Antifungal agents in the 1990s. Current status and future developments.


Kauffman CA, Carver PL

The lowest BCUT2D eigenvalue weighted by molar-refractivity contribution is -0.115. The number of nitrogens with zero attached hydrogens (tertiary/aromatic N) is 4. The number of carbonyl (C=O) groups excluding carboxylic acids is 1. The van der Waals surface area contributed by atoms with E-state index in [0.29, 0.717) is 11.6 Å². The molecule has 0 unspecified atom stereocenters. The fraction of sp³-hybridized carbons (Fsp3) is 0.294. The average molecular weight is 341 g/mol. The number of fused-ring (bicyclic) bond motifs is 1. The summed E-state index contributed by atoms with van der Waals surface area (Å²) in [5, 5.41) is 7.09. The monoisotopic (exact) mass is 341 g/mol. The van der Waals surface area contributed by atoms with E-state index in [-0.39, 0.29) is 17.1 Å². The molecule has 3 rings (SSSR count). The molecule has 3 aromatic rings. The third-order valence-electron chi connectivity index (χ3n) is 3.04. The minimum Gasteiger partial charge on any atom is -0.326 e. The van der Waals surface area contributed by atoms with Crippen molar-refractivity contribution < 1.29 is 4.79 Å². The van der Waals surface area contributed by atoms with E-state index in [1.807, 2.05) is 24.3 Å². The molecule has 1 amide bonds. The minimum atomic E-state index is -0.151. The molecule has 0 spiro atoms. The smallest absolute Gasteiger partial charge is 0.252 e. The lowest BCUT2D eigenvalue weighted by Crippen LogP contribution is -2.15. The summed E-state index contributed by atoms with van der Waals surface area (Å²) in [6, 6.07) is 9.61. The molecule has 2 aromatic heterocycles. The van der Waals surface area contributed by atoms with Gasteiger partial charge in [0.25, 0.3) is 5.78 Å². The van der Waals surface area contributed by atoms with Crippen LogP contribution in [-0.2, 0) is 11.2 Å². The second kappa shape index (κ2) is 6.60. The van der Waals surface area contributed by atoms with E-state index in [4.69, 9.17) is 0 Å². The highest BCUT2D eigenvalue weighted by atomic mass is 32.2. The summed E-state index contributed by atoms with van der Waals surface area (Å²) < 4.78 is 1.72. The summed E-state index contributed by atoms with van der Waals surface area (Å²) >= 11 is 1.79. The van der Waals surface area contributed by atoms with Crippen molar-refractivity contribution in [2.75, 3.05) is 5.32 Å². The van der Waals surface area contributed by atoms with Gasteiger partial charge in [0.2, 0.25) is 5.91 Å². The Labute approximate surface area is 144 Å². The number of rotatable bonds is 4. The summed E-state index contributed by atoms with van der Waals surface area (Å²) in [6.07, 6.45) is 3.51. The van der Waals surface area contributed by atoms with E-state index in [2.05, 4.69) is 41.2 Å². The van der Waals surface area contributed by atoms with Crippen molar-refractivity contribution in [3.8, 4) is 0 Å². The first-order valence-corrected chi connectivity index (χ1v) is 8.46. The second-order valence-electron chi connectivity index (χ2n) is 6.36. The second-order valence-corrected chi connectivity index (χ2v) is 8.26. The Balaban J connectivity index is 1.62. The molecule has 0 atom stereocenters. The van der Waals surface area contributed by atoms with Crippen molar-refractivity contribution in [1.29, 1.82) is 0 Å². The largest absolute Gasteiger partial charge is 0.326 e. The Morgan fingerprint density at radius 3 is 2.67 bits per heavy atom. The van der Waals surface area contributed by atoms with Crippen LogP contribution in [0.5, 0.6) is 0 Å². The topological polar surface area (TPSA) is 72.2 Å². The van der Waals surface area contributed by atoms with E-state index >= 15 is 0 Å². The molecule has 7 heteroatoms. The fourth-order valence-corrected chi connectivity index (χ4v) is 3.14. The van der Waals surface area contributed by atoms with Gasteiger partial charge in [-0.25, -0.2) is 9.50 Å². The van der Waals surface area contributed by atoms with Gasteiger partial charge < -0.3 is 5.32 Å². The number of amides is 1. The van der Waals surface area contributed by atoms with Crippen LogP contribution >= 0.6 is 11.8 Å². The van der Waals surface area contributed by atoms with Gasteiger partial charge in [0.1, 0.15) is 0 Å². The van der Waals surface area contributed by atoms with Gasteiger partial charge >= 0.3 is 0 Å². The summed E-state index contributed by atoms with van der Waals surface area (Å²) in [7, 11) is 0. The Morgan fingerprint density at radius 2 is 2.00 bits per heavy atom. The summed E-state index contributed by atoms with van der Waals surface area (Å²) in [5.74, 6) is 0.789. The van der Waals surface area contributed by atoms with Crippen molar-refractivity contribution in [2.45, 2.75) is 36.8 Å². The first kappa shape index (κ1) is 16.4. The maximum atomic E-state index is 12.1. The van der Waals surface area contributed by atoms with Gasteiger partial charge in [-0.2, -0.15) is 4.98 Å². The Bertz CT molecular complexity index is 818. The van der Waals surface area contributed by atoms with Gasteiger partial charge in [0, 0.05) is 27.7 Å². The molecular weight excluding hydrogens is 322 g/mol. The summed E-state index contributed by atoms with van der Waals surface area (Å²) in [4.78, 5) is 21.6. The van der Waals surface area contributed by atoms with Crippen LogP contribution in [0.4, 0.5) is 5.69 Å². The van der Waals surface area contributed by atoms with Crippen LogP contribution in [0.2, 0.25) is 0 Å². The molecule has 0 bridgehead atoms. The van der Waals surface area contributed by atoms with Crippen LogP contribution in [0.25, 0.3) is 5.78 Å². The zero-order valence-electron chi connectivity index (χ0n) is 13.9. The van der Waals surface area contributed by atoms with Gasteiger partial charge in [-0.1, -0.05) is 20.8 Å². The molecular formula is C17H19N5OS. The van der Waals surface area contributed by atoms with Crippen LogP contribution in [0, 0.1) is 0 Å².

Significant advances in antifungal therapy have occurred in the last decade. Most of these advances have been tied to the introduction of the triazoles, itraconazole and fluconazole. Itraconazole has proved efficacious for the treatment of subacute to chronic infections with the endemic mycoses and other opportunistic filamentous fungi, including Aspergillus spp. Fluconazole is now routinely used for mucocutaneous and systemic candidiasis, and its use for coccidioidal meningitis has obviated the need for intrathecal amphotericin B in most patients. Large, well controlled trials in AIDS patients with cryptococcal meningitis have shown the benefit of induction therapy with amphotericin B and flucytosine, followed by consolidation and life-long maintenance therapy with fluconazole. Concomitant with the increased use of these well tolerated, effective oral triazole agents has come the emergence of drug resistance in AIDS patients and shifts in the species of yeasts causing infection in hospitalised patients. Amphotericin B remains the drug of choice for many fungal infections, especially those that are life-threatening. Lipid-containing formulations of amphotericin B have recently been approved: these preparations significantly reduce the risk of amphotericin B-induced nephrotoxicity. Several new fungicidal agents are currently in early trials. With the increasing number of available antifungal drugs, future studies will help define the appropriate niche for each and the possible benefit of therapy with combinations of drugs.